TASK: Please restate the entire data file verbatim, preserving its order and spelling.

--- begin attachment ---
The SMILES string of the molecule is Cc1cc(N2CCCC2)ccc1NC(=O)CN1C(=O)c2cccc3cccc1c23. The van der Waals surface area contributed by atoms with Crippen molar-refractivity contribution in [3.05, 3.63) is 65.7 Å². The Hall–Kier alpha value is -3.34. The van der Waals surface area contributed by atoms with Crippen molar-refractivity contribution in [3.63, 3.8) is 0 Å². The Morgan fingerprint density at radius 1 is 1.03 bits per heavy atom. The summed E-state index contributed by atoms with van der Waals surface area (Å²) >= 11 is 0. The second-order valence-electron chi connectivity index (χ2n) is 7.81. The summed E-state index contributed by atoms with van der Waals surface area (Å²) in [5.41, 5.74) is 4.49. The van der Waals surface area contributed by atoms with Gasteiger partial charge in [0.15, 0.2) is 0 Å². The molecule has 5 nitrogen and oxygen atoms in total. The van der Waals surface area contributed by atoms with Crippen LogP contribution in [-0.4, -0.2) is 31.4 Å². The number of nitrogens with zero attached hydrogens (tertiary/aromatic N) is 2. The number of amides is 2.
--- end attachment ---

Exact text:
The SMILES string of the molecule is Cc1cc(N2CCCC2)ccc1NC(=O)CN1C(=O)c2cccc3cccc1c23. The van der Waals surface area contributed by atoms with Crippen molar-refractivity contribution in [3.05, 3.63) is 65.7 Å². The Hall–Kier alpha value is -3.34. The van der Waals surface area contributed by atoms with Crippen molar-refractivity contribution in [3.63, 3.8) is 0 Å². The Morgan fingerprint density at radius 1 is 1.03 bits per heavy atom. The summed E-state index contributed by atoms with van der Waals surface area (Å²) >= 11 is 0. The second-order valence-electron chi connectivity index (χ2n) is 7.81. The summed E-state index contributed by atoms with van der Waals surface area (Å²) in [5.41, 5.74) is 4.49. The van der Waals surface area contributed by atoms with Gasteiger partial charge in [0.15, 0.2) is 0 Å². The molecule has 5 nitrogen and oxygen atoms in total. The van der Waals surface area contributed by atoms with Crippen LogP contribution in [-0.4, -0.2) is 31.4 Å². The number of nitrogens with zero attached hydrogens (tertiary/aromatic N) is 2. The number of amides is 2.